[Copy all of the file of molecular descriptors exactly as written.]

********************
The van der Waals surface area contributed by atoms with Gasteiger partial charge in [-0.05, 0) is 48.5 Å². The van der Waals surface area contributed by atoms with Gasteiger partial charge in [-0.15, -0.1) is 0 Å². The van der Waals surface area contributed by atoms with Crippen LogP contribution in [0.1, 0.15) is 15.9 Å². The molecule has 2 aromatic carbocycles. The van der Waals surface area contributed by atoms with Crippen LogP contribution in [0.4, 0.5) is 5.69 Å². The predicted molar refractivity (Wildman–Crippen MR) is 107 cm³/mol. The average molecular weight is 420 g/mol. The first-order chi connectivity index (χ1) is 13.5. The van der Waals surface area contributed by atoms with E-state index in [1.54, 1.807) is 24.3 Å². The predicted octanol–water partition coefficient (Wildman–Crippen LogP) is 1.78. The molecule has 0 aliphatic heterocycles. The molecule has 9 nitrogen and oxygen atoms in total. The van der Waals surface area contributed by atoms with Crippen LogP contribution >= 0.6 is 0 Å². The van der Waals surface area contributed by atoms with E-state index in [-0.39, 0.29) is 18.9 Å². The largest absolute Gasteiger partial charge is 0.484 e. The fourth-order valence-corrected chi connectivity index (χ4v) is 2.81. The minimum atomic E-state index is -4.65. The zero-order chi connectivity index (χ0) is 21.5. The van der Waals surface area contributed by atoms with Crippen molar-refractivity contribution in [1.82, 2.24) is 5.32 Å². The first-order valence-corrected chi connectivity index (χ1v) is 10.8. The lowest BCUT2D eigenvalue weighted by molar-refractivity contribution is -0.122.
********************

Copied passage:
The van der Waals surface area contributed by atoms with Gasteiger partial charge in [-0.05, 0) is 48.5 Å². The van der Waals surface area contributed by atoms with Gasteiger partial charge in [-0.15, -0.1) is 0 Å². The van der Waals surface area contributed by atoms with Crippen LogP contribution in [0.1, 0.15) is 15.9 Å². The molecule has 2 aromatic carbocycles. The van der Waals surface area contributed by atoms with Crippen LogP contribution in [0.4, 0.5) is 5.69 Å². The predicted molar refractivity (Wildman–Crippen MR) is 107 cm³/mol. The average molecular weight is 420 g/mol. The first-order chi connectivity index (χ1) is 13.5. The van der Waals surface area contributed by atoms with E-state index in [1.54, 1.807) is 24.3 Å². The predicted octanol–water partition coefficient (Wildman–Crippen LogP) is 1.78. The molecule has 0 aliphatic heterocycles. The molecule has 9 nitrogen and oxygen atoms in total. The van der Waals surface area contributed by atoms with Crippen LogP contribution >= 0.6 is 0 Å². The van der Waals surface area contributed by atoms with E-state index in [-0.39, 0.29) is 18.9 Å². The largest absolute Gasteiger partial charge is 0.484 e. The fourth-order valence-corrected chi connectivity index (χ4v) is 2.81. The minimum atomic E-state index is -4.65. The zero-order chi connectivity index (χ0) is 21.5. The van der Waals surface area contributed by atoms with Crippen molar-refractivity contribution in [1.82, 2.24) is 5.32 Å². The first-order valence-corrected chi connectivity index (χ1v) is 10.8. The lowest BCUT2D eigenvalue weighted by molar-refractivity contribution is -0.122.